Energy consumption measurements were taken during one week using a Fluke model 435 II class A portable network analyzer, to measure energy consumption and start-up and idling times of the compressors. It was found that total consumption is between 110 and 130 kWh, very close to its maximum value. The operating regime consists of three compressors working continuously and one compressor working in the ON/OFF mode, depending on the regulated pressure range of the system, which is set at Pmax = 108 Psi and Pmin = 100 Psi. The start-up and idling times are between 17 and 25 seconds, which is far below the values established by the manufacturer, which recommends minimum idling time of 2 minutes for compressors of this type.

This behavior may the result of inadequate system design, substantial air leaks, or both. An inspection of the network was performed with an AMPROVE TMULD 300 ultrasonic detector to identify places with substantial leaks, links with abrupt layouts, poorly designed reductions and sealing problems. To establish the value of the leaks, the procedure proposed by (Dindorf, 2012; Saidur et al., 2010) was used, which consists in starting up the compressors with no demand in the system, bringing them up to working pressure and then shutting them off to find the average time it takes the pressure to fall below 50% of its nominal value. The value of the leaks was calculated based on such nominal value through the following Equation 4.

C=VP1P2tP0k (4)

where: C = Air leak capacity (m3/s); P1 = Test starting pressure (Psi); P2 = End of test pressure (Psi); t = Time it takes to reach the end of test pressure (sec.); P0 = Atmospheric pressure (Psi); V = Total volume of the system; k = Coefficient of correction to the normal pressure system; k = 1.25.

The results of the measurements and the value of the leaks are displayed in Table 1.

Table 1 Measurement results and percentage of leaks. 

Measurement number P start Psi P end Psi T, sec. Amount of air leaked % leaked
1 104 52 186 207.43 CFM 32.01
2 105 52.3 153 255.53 CFM 36.43
3 104.4 51.8 189 206.59 CFM 31.88
4 104 51.7 150 258.71 CFM 39.92
5 105.2 52.1 183 215.27 CFM 33.22
6 104.6 52.5 184 210.19 CFM 32.43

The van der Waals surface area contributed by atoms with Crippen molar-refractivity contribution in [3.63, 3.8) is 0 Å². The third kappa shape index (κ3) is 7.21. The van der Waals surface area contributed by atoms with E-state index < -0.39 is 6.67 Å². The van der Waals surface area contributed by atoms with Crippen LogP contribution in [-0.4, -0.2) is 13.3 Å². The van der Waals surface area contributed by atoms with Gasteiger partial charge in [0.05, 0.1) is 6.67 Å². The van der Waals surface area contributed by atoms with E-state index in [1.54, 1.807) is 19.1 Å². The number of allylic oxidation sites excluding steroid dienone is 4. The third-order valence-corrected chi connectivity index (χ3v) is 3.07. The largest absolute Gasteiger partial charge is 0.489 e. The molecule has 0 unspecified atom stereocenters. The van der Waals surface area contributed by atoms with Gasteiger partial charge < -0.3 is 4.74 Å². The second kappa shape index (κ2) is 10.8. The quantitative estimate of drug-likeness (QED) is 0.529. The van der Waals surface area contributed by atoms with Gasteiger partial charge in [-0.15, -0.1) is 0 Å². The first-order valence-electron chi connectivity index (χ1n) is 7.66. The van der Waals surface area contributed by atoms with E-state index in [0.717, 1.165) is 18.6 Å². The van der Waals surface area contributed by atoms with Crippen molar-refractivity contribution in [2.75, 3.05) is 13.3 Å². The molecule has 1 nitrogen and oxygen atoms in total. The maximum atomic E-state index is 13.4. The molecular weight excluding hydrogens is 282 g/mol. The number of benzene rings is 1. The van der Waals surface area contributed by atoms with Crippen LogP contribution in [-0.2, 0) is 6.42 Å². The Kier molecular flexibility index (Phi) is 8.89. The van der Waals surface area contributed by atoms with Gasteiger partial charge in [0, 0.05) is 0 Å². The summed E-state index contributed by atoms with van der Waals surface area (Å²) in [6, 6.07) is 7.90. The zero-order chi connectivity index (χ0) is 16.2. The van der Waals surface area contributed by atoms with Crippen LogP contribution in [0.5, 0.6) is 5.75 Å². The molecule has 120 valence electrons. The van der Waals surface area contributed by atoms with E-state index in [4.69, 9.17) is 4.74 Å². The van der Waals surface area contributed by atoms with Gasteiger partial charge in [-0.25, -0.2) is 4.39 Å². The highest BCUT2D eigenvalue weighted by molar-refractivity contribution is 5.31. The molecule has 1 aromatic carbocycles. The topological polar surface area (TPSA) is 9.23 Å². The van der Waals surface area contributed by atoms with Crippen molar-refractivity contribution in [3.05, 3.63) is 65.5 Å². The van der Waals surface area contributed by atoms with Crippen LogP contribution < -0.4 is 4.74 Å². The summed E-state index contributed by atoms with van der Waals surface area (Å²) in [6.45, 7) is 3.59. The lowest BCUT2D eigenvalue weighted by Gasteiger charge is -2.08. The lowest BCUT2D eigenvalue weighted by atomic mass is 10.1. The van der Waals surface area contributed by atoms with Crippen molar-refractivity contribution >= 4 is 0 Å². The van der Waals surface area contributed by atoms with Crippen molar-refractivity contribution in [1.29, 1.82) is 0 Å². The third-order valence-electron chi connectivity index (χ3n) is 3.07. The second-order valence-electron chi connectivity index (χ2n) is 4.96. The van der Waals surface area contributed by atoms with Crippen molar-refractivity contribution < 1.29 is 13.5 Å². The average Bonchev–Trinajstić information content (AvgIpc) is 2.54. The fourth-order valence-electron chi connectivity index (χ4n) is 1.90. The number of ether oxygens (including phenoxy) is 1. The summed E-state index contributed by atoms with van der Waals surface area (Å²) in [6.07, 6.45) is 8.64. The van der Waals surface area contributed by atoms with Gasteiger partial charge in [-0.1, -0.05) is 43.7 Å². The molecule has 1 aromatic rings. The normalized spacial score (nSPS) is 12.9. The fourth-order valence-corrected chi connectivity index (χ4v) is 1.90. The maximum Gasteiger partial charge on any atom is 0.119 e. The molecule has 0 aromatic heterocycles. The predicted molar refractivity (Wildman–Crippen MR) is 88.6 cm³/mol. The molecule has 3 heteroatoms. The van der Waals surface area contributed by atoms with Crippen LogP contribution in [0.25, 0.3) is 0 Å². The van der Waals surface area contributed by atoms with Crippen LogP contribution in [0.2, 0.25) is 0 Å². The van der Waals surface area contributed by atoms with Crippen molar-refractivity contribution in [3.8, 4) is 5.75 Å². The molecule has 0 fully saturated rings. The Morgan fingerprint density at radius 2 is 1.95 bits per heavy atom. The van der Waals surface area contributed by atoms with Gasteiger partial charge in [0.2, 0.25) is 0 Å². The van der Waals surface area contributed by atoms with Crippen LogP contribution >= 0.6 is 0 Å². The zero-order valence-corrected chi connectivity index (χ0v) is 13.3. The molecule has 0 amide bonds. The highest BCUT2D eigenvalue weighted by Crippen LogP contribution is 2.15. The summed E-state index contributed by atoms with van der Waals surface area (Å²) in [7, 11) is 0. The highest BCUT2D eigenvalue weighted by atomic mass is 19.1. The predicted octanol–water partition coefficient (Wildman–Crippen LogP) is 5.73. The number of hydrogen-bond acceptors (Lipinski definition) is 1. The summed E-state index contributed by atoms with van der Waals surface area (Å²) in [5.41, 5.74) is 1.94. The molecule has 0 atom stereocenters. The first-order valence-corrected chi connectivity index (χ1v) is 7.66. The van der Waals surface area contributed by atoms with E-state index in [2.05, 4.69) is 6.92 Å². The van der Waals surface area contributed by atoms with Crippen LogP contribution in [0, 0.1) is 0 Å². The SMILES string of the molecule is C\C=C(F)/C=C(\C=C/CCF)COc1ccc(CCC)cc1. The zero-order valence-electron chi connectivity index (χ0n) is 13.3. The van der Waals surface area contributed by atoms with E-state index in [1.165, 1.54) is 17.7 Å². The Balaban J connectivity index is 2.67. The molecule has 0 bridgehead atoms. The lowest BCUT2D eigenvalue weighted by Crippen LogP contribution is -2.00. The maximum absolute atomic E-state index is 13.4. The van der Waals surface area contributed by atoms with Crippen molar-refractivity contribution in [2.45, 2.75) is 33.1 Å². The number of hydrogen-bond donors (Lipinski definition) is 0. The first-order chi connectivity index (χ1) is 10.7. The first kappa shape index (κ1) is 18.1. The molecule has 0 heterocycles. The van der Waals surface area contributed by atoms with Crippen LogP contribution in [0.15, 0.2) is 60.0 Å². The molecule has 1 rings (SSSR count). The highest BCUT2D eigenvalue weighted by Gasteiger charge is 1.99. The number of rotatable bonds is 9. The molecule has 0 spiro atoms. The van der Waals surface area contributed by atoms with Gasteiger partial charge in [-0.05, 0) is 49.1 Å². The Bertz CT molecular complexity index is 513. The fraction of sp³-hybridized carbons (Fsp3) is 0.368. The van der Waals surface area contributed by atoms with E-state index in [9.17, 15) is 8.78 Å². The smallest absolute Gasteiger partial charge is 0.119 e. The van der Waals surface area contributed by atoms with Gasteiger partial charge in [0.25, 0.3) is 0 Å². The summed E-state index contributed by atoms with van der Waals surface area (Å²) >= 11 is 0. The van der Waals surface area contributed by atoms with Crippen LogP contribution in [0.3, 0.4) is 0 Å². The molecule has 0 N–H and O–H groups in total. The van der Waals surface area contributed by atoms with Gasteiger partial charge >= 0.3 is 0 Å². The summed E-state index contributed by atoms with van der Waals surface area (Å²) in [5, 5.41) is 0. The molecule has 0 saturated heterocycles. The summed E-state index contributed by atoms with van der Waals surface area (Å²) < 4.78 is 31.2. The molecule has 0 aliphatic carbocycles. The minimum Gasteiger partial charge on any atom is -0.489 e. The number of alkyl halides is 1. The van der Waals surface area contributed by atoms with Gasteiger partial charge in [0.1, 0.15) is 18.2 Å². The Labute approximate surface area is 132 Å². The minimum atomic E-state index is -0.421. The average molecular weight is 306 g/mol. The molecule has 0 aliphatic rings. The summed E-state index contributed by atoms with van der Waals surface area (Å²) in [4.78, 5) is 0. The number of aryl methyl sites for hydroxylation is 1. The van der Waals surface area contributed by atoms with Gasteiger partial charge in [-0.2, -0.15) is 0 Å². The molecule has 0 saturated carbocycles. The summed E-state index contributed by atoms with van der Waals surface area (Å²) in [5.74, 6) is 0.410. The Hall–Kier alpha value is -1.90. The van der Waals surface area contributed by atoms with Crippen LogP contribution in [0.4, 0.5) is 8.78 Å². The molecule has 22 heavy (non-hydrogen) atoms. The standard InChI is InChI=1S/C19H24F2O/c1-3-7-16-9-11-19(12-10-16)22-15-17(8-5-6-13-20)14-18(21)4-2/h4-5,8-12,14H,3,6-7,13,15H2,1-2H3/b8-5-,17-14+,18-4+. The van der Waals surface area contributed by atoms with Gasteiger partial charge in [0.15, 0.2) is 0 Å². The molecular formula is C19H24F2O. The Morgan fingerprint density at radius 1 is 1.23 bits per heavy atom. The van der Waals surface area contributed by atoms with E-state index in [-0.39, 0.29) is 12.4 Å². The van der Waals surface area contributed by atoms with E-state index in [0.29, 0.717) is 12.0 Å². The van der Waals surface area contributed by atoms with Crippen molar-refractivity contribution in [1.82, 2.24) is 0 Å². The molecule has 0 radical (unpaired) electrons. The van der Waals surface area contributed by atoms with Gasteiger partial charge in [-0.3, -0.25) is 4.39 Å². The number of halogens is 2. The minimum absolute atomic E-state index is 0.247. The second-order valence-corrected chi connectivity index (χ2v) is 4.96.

7 103.8 51.4 167 232.86 CFM 35.93
8 104.3 52.4 176 218.88 CFM 33.77
9 103.9 52.1 173 222.27 CFM 34.30
10 105.3 52.4 182 215.70 CFM 33.28
Average 34.61

CFM = Cubic feet per minute.

The average (Mean) value of the leaks was 34.61 and the standard deviation (σ) of the measurements was 2.49. Measurement number 4 was excluded from the sample because it lies outside the control range of the variable (Mean -σ, Mean +σ), which is between 31.8 and 36.8, and the final average value is 33.7%.

This average value of leaks is greater than that recommended in the literature, which indicates that it should be lower than 15% (Abdelaziz et al., 2011; Dindorf, 2012), which implies that the leaks must be corrected.

If the system worked at the recommended values of leaks of between 10-15%, it would require a flow of 484 CFM. At this value, three compressors would be in operation and the other would be on standby as backup. Two of the three compressors in operation would be in continuous operation and the other would be in the ON/OFF mode, dependent of the pressure in the system. Calculations were performed to make the idling last 2 minutes, as recommended by the manufacturer, finding that a storage tank of 6.53 m3 capacity would be required, and that regulation of the generation system should be changed to the range of between Pmax = 120 Psi and Pmin = 100 Psi. This new system configuration would produce savings of 27% compared to the current system, which is equivalent to 8,793,865.98 COP per month. Actions to be implemented to reduce energy consumption in the compressed air system

  • Establish a leak detection and correction program with maintenance personnel. The program will consist of inspecting the entire compressed air system to identify leaks and eliminate them through sealing or substitution of the required sections. The personnel will be equipped with an AMPROVE TMULD 300 ultrasonic leak detector and a Fluke Ti200 thermographic camera, as recommended by (Dudic et al., 2012; Dindorf, 2012; Saidur et al., 2010; Abdelaziz et al., 2011);

  • Also, sections with layout design problems must be corrected;